Future Islands: Singles [Album Review]

Gabriela Moore Web Content Contributor

There’s a really great Danny Brown interview where he said, when my dog was sick when I was kid, we had to give him his pills, but he wouldn’t take them so we would put the pill in a piece of cheese, and feed it to the dog. And he’s like that’s the way I do it with music. The lyrics, they may be funny, that’s what’s going to get people to listen, but then I can put a message inside of that, and convey something to them in a secret way. Put a message inside. And if we’re able to do that, then we’re doing our job. And that’s the hope, that you can move people’s hearts as well as their feet, and if you can do both, then, at least in what we do, that’s success for us, connecting with an audience. -Samuel T. Herring | Interview with Salon

‘Singles’ album cover

When given the task of writing an album review I jumped at the chance to write about Future Islands‘ latest album Singles, but quickly realized I may have taken on a task too large. How can anyone give enough credit to the astounding piece of art this album holds? Any lover of synth-pop and the like would melt at the first listen. Heck, any lover of music would! Front-man Samuel T. Herring has a way of telling his own story and somehow without realizing it, you turn it into your own. Maybe it’s the simple language he uses, the raw emotion in his voice, or maybe how the melodies drip with feeling; but Future Islands gives you a humbling opportunity to truly own the music you listen to. Pitchfork’s Jeremy D. Larson even remarks in his article that these songs “invite us to participate in Herring’s world, one shaped by geological heartbreak events and their epochal reflection periods, told with nothing more than the simple truth.” Created before signing to 4AD, Future Islands was able to write this album on their own, allowing creativity to flow. As they branched away from their traditional portable recording style, album producer Chris Coady introduced them to a studio that was renovated from a church in the 80s (Dreamland) in upstate New York. The raw feel of the studio allowed them to create the kind of album they could be proud of. Herring states in an interview with Sarah Gray from Salon “the main reason we’ve always stayed out of a studio proper is because a studio can be very clinical, and has rooms built to control sound. And our feeling is that sound should be blossoming. […] We realize with every album you need to push yourself to explore something new.” In the same interview, when asked about the song writing process Herring said it “starts with William and Gerrit playing around with sounds. They just bounce off each other. And I kind of sit in the corner and write, and just feel what they’re giving me. They’re putting the sounds, I’m writing words. […] We want it to be uncomplicated because we’re uncomplicated people. We’re not trained musicians. We’re all art-school kids who started making music and fell in love with it. So instead of playing with the musical side of things, we play more with the emotional side of things that drew us to music.” Now when I look at it, the task may not be so huge if follow in Future Islands’ footsteps and simply tell the story. So, with an open heart and feet ready to move, turn up your speakers and listen to ‘Singles’. (Preferably in the order the album is set, you’ll thank me later.)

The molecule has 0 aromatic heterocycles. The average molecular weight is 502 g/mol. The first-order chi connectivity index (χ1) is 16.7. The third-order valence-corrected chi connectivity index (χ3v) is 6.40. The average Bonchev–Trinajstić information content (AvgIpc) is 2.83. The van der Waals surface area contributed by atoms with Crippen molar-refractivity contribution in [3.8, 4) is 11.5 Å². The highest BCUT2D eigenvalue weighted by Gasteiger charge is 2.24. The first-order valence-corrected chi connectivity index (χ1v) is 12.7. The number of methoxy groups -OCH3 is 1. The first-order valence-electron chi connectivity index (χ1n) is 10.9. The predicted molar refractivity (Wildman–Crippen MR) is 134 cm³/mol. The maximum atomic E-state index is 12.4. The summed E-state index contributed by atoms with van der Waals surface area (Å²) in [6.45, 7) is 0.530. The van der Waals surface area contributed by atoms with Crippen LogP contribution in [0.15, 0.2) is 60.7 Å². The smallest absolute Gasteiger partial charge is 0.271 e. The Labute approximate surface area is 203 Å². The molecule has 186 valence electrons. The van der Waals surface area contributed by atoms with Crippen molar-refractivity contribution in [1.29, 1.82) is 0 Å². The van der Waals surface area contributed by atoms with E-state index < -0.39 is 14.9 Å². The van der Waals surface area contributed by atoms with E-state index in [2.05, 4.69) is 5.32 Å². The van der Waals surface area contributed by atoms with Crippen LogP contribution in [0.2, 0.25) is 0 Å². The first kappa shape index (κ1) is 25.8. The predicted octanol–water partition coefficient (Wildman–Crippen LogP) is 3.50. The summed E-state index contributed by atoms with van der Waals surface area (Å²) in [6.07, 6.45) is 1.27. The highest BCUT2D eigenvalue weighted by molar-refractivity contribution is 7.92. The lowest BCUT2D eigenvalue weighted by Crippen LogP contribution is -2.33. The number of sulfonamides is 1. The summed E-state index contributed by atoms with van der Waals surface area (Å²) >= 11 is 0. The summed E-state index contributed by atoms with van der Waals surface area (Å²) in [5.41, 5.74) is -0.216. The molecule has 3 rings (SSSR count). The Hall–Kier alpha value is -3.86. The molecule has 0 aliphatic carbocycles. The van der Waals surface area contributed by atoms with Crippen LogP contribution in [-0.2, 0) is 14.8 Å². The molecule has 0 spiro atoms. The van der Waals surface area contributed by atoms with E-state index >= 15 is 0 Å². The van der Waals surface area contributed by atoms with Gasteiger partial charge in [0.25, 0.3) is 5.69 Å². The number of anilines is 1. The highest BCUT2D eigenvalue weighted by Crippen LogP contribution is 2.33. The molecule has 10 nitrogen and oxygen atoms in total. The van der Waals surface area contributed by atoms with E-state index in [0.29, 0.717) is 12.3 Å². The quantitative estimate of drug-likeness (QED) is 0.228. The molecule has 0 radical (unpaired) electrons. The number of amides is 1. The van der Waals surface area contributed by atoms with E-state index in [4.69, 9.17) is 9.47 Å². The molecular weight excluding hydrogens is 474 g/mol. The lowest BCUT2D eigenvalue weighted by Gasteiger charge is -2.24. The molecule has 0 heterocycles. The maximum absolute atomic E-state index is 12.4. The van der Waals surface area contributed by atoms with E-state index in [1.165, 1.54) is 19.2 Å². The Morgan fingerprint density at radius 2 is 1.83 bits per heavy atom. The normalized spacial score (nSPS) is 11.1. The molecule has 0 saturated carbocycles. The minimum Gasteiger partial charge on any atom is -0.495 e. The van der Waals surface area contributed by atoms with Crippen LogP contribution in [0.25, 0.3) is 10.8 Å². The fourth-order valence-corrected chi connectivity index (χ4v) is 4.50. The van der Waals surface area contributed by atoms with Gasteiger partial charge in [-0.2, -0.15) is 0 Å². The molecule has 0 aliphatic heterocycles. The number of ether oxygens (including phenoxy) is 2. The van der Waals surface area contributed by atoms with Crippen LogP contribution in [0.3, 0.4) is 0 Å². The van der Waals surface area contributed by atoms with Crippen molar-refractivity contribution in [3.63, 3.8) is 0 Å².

Oh, and maybe watch this live concert in Washington, D.C. from a NPR Music live video webstream featuring old and new songs alike. You can’t fully experience Future Islands without watching them perform live.

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